Thank you Norma Bonilla for the soil mix formula and Baza Novic for the seeds and planting direction. I’ll keep y’all posted, and of course I welcome feedback. Thanks!

The First Residential Install

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Well, I spent the last week and a half building a pergola for Vertecology’s first private residential client. This was an exciting milestone personally and for Vertecology, the name inspired by “Vertical Ecology,” though going with the “e” instead of the “i,” has turned out to be quite the creative inspiration.

Through Vertecology I am committed to the permaculture principles and one of those principles is “stacking functions.” That means making each element you design produce lots of abundance for the whole – the ecosystem, people, the community and the planet. For example a tree provides shade, habitat for lots of plants and animals, mulch and building materials. It fertilizes and stabilizes the soil, raises the water table, creates diverse microclimates supporting biodiversity, and keeps moisture in the locale (the trees are responsible for as much as 50% of the rain that forest regions receive).

A pergola or patio structure like this if well designed, placed, and planted can aspire to that level of multi-dimensional function. At the very least it can do lots more than look pretty, and that said, I still look forward to photos of this one in a year or two.

First and foremost in the client’s mind was beauty, and shade and enjoyment in the warm months. The lady of the house is looking forward to warm-weather entertaining.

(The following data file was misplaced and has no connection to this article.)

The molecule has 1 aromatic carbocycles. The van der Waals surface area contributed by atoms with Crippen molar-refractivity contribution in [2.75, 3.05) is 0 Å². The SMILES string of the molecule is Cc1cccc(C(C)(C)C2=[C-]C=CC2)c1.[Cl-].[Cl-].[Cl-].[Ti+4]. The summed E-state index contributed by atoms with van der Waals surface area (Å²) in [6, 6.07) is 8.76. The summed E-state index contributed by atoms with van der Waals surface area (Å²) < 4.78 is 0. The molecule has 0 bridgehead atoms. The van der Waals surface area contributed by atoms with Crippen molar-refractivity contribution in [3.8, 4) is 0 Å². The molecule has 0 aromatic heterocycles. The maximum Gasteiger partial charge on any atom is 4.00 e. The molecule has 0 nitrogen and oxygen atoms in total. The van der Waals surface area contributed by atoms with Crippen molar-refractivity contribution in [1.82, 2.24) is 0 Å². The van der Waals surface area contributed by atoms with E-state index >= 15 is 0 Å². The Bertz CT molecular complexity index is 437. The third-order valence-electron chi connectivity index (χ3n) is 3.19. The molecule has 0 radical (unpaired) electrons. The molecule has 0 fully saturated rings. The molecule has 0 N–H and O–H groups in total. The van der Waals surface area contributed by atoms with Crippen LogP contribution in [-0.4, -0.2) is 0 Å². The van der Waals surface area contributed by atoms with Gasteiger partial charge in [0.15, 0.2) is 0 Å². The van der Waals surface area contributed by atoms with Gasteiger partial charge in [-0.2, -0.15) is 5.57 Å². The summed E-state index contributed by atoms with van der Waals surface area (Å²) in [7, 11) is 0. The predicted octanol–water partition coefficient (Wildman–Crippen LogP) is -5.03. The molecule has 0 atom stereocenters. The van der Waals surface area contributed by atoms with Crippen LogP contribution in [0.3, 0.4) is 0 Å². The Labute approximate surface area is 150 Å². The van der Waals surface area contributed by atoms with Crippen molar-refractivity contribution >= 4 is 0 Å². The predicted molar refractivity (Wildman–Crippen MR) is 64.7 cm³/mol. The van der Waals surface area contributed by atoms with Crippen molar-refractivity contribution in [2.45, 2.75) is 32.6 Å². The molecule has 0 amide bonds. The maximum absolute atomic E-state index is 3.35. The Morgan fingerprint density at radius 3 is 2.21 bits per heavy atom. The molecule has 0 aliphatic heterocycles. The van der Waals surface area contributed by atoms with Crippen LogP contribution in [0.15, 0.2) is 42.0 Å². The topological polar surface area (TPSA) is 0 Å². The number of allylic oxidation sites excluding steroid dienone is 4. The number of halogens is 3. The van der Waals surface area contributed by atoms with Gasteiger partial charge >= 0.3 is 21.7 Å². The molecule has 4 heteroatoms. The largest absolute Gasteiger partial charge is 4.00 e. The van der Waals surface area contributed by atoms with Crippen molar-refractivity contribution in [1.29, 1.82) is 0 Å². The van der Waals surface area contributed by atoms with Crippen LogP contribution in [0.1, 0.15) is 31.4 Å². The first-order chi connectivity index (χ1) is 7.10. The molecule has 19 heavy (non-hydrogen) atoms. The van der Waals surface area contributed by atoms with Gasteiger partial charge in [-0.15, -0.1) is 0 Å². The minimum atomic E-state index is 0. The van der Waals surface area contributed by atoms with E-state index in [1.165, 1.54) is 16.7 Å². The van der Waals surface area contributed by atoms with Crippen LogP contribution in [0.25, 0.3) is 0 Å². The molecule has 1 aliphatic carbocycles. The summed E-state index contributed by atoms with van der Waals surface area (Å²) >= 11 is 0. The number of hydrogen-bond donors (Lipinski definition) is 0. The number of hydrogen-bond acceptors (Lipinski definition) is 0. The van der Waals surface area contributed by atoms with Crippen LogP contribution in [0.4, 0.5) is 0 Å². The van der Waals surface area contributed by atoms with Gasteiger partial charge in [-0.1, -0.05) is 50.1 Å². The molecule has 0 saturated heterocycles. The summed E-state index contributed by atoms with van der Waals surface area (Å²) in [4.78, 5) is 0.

And yet this pergola will mean more than 300 new square feet of growable surface area for oxygen-producing, flowering vines. Structures like this and some much wilder ones in the works are one way to make small urban and suburban yards, nooks and crannies unique, compelling and ecologically productive.

Covered with vines that leaf in the warm months, this pergola will shade the west (back) wall of the house in the afternoon, helping to keep the house cool with less air conditioning. In winter the afternoon sun will shine through much thinner foliage from a lower angle, warming the rear wall and therefore the rest of the house with less electric heating.

The client is considering a flowering, climbing vine such as wisteria which while inedible to people, is a big attractor for moths and butterflies who will pollinate gardens throughout the neighborhood as they make rounds and attract birds as they do. The birds will control bug populations, fertilize a bit of ground themselves and possibly bring seeds from other locales.

And finally, this project was built entirely with Forest Stewardship Council certified wood from Anawalt Lumber. While I prefer to work with reclaimed wood, the finer detailing and longer dimensional lengths desired here meant taking another approach. So the pergola also helped finance a supply chain that takes ecology into account and even me a happy ending after an hour on hold: asking the local Home Depot buyer if they carry FSC lumber, he responded “No… but, you’re the second to ask this month, I’m going to make some phone calls to make it happen.”

Build it and they will come…